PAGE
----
Wednesday, December 15, 2010

Christmas With Cream On Top

I had planned to post early this morning, but things are REALLY cooking over here and we’re not talking dinner either. These last few days orders have been popping like popcorn and good ones too. It’s so interesting to me how books can sit around forever and then suddenly become hot commodities. Three or four years ago we went to an auction where I bought many 1920’s era children’s books . Right away all of Harrison Cady’s wee Butternut Hill books scurried out the door, as did many of the original Thornton Burgess titles from the Cubby Bear series. After that they sauntered out at their leisure one at a time – a Queen Holden here, a Flora McFlimsey there – and then pretty much stopped dead in their tracks. Until today. In the span of five hours three volumes were sold on Advanced Book Exchange to three buyers -- two of the Thornton Burgess books: Digger the Badger Decides to Stay (Whitman, 1927); and Baby Possum’s Queer Voyage (Whitman 1927); plus Happy Manikin in Manners Town by Laura Rountree Smith (Whitman, 1923).

The other totally amazing thing is the sale of the set of books, again on ABE, that I won at the silent auction in Dayton last month – The Architectural Treasures of Early America. This is a gorgeous Christmas-green 16 volume oversized set which I’ve had twice before and is apparently very desirable in certain quarters. But here’s the thing – the desire swells ONLY at Christmas. You can buy this set in February, or in July, or get it at the silent auction in November, but in my experience it sells only in DECEMBER. I am not making this up. I think architectural people give it to other architectural people when they want to make a big splash.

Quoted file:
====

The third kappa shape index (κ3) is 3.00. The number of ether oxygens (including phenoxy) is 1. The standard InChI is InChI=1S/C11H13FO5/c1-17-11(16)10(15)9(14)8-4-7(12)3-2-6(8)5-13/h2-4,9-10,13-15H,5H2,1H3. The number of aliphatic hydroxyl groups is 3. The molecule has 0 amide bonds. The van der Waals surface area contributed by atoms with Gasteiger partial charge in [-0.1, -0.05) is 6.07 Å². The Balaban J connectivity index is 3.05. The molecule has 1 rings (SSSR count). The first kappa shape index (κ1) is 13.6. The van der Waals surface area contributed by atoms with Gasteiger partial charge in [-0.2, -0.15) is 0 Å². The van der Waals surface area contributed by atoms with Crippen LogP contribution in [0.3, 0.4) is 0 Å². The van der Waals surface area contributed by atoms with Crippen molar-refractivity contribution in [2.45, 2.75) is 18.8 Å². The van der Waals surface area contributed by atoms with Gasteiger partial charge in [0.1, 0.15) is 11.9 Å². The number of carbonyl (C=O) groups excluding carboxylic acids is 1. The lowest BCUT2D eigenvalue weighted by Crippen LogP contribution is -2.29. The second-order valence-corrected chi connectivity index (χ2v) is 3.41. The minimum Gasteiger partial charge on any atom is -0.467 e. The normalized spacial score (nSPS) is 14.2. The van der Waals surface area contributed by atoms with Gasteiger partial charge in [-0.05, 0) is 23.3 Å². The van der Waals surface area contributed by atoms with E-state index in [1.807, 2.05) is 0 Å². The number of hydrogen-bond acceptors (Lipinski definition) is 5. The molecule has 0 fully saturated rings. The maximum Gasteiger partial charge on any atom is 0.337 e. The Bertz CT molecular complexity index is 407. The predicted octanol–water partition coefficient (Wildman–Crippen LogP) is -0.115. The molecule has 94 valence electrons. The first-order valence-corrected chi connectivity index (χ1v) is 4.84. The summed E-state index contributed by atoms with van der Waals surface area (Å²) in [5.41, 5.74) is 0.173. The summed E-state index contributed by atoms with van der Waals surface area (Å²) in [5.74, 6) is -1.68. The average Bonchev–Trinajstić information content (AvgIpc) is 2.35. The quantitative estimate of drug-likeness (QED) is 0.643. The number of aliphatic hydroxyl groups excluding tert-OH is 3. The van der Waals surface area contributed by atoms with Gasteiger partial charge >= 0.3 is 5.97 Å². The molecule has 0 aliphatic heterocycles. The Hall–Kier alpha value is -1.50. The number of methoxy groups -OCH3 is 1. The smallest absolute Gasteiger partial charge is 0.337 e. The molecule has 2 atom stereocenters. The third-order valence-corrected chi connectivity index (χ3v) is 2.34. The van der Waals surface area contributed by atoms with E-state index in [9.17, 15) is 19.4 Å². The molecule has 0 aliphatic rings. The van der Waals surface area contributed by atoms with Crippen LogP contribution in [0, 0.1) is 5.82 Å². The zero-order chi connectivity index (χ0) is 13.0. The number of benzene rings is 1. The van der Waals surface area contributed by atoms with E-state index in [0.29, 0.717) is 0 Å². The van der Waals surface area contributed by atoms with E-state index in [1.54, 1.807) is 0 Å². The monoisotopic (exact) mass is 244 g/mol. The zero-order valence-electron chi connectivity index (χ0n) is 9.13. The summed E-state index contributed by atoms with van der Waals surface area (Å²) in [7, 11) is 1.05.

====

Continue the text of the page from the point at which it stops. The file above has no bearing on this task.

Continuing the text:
The final odd thing is my picker. As you know, he’s left the picking business to pursue farming, so I did not get the 28 boxes of gorgeous brand new, high end books that I count on to keep Christmas jolly. But it would seem that he’s become the gift that keeps on giving anyway. In the last two days I sold three of last year’s leftovers – one about Los Angles, one about Asian honey bees, and one on the canning industry. Guess which one fetched the best price? If you guessed canning industry you just won the golden bookmark. If you guessed that all three sold on Alibris, or one of its partners, you win two. The other small sites? I wouldn’t know as I’ve sold only on ABE, Alibris, my own site, and once on Biblio all month.

Though there are no more specific sales worthy of individual mention,  there IS one other good thing to report about all this commerce. So far I got to gift-wrap two orders for Christmas! It wouldn’t be Christmas if I didn’t get to rattle some fancy paper and unfurl a roll or two of satin ribbon, so even just two made me happy enough to help Brenda Lee sing Jingle Bell Rock while I played Santa. One was a book about England for a woman who is off to Oxford to study for her Ph.D. and the other a book about restoring a wooden boat, the recipient of which is a woman, but I don’t know the back story on that one. All I know is I love sorting through the pretties in search of just the right combination. I know – it’s time consuming, I’m not getting paid for it, the wrappings are costing me money – I’ve heard it all before. But the thing is I really don’t care. I love doing it and part of the pleasure of Christmas morning is thinking about the recipients opening their books all over the world. Actually, I think about every book I know for sure was a gift, whether I gift wrapped it or not.

All this talk about Christmas commerce reminds me of something I read yesterday in The Book-Lover’s Anthology, edited by R. M. Leonard in 1919 (see photo above), a compilation of stories, poems, opinions, and facts about books turn-of-the-century style. I suppose it’s a one-eighty topic-wise, but I just thought of it, so that’s reason enough to share I think. Those of you who are booksellers will like it anyway. It’s by the philosopher, John Ruskin, whose been called the only Victorian more Victorian than Queen Victoria. Poet, artist, scientist, environmentalist, philosopher, he was a true renaissance man of the period. Ruskin believed in small-scale business, self-sufficiency, fulfillment in one's work, and the preservation of local crafts. Yay, Ruskin! So here goes:

"We ought not to get books too cheaply. No book, I believe is ever worth half so much to its reader as one that has been coveted for a year at a bookstall and bought out of a saved half-pence and perhaps a day or two of fasting. That's the way to get at the cream of a book!"

On that note, may Christmas be extra-creamy for us all!

No comments: